Tempering Chocolate

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Chocolate Information (History) -> Manufacturing

Why temper chocolate?

Without tempering, chocolate cools and becomes solid in a dull brown mass with chalky white or gray streaks. Tempered chocolate is shiny, smooth in appearance and taste, and breaks with an audible snap. Proper tempering is critical to finished chocolate quality. Not only unappealing, it has a chalky taste and can be unappetizing. Most commercial chocolate manufacturers then mold this tempered chocolate into 10 pound slabs, bricks, or blocks for shipping and use by other companies.


Here you are with some delicious 10 pound slab of expensive, quality chocolate. What do you do with it besides eat it? There are always the old standbys: hot fudge, brownies, fudge, ganache, etc. To make any truly elegant dessert or chocolate dipped item, one must temper the chocolate.

We offer these important tips on tempering chocolate:

Melting

This is the most critical step in the tempering process. Chocolate cannot be exposed to extreme heat, anything over 120 degrees can cause the chocolate to scorch or burn. To melt chocolate, the key is to expose it to small amounts of heat slowly. A microwave can be effective but requires extreme diligence to prevent scorching. Chop your chocolate in small pieces and place into a microwave safe container. Use a medium cooking setting and take the bowl out at least every 30 seconds to stir it. It will take about 2 minutes to melt 1 pound of chocolate. Milk and white chocolates are the most sensitive to scorching, so watch them closely and stir often!

Other methods to melt chocolate would include a double boiler. Be cautious around any steam-chocolate does not tolerate any moisture and if exposed to steam or droplets will seize into a semi-solid disgusting mass. The method we personally find works well, is to use the oven. This surprises many people, but used properly it avoids the problems of scorching and moisture thanks to the dry oven environment. Place up to 5 lbs of chocolate in a metal 9"X 13" baking pan. Set the oven temperature to WM or less than 150 F if possible. When the oven is warm, place the chocolate on a center rack and stir every 10 minutes or so. As long as the oven temperature never exceeds 120 F the melted mass will be ready to temper when you are. It may be necessary to turn the oven on or off during melting to maintain that warm temperature without scorching the chocolate as every oven is different.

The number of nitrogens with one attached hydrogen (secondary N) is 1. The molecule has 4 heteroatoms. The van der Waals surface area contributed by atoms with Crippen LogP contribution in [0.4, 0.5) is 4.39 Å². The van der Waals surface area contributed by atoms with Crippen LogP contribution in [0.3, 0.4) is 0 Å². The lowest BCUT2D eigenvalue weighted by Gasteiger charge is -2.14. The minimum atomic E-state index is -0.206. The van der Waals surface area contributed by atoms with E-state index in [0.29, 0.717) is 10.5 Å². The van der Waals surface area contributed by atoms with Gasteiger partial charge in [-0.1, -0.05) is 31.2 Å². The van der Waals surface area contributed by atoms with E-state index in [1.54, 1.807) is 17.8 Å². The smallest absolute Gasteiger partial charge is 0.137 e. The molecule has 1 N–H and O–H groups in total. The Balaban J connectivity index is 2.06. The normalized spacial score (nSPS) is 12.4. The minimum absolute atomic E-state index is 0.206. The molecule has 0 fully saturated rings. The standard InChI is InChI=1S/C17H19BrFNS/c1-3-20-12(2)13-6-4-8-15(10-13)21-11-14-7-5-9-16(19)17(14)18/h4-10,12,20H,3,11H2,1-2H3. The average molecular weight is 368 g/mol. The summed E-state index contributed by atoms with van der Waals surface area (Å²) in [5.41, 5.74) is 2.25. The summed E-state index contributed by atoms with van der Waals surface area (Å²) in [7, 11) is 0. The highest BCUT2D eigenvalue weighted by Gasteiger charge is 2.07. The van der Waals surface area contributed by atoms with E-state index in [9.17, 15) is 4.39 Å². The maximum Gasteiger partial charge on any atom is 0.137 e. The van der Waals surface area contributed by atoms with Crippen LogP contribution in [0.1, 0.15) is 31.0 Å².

Methods for Tempering Chocolate

Once your chocolate is successfully tempered, it is important to verify that it will set up the way that you want it to. One way to check is with a thermometer, white and milk chocolate should be 88-90 degrees F, dark chocolates should be 90-92 degrees F. Another way is to place a small swipe of chocolate onto a cool, smooth surface. Correctly tempered chocolate should set up within just a minute or two and when it sets up the surface should be slightly glossy. When you pull this piece off the surface it should break with a bit of snap. It should not bend. If you see streaks of white or gray then the chocolate was likely improperly tempered. Try the seeding step again.

If your project is improperly tempered, removal from molds will be difficult to impossible. Don't panic! Place your mold in the freezer for an hour or so and even untempered chocolate can usually be removed and remelted. Even improperly tempered chocolate is edible, though some chocolate snobs may feel that the flavor and texture is altered. We recommend feeding such ugly pieces to very good friends who are eager to devour your mistakes. Everyone should have at least one good friend to rely on for such services. Hopefully you will find the effort worthwhile to use real chocolate in your candies, pastries, and other confections.

If you find this daunting, please read our Help! I don't want to temper chocolate page for the benefits of using real chocolate as well as the alternatives.

We also teach classes for those interested.

See our links page for more information about tempering chocolate, and tempering machines.